A sexual misconduct accusation in a college disciplinary proceeding requires the accused to act quickly to defend their name and record. However, this process can be complex. Typically, the procedures of a college or university for a sexual misconduct complaint include conducting an initial investigation, which can be done by a Title IX officer or investigator. If you are the alleged offender, you must have witnesses who are willing to cooperate with the investigator and give testimony in any hearing based on the findings of the investigation. A nationwide Title IX defense lawyer can help you find these witnesses and conduct your own investigation.
A witness is a person who has knowledge of the circumstances or facts regarding the sexual misconduct claim. They are called fact witnesses. But, you can also present a character witness that can be an individual who can attest to your character. They can testify that you respect other people of the same sex as the accuser at all times and in ways inconsistent with the complaint’s allegation.
Who Can Be Your Witnesses?
Consider who was there at the alleged incident. Did you see or speak with anyone or the accuser during a certain time before or during the incident of misconduct? You can check your text messages, emails, social media accounts, phone call logs, and videos. Speak with anyone you speak with or let the investigator do it for you.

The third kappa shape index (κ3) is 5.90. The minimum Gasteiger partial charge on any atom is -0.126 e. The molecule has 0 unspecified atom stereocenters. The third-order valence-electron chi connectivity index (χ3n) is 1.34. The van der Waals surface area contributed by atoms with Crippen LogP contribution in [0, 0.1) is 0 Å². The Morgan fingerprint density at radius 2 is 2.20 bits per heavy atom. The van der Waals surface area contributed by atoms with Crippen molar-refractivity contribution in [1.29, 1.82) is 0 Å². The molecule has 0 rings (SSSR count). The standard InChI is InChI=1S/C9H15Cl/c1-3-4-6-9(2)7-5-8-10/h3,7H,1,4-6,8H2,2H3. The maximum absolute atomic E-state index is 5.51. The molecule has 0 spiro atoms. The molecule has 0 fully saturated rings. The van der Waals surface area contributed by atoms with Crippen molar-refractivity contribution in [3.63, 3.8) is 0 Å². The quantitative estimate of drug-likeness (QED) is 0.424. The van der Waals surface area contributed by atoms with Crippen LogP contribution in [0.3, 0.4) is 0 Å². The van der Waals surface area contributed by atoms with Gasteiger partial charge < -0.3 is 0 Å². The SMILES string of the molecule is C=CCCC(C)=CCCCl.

Generally, it’s best to find fact witnesses with the knowledge that contradicts the allegations of your accuser. These witnesses can provide testimony that investigators will consider. When finding character witnesses, find those who have known you for a while and are willing to say some positive things about you.
Importance of Seeking Expert Help When You Prepare Your Witnesses
An experienced Title IX lawyer can identify a witness who can meet with an investigator and are willing to be cross-examined at a hearing. Also, they can eliminate factors that make your accuser’s witnesses less compelling like whether they were under the influence at the time the alleged incident took place or have a history of campus misconduct themselves. Your attorney will make sure the accounts of your witnesses are in your favor and considered at the hearing. Their trial-preparation skills ensure you can present your best case, so you can avoid being held responsible for committing a Title IX violation in your college or university campus. Your attorney will help protect your rights and establish a strong defense strategy for you.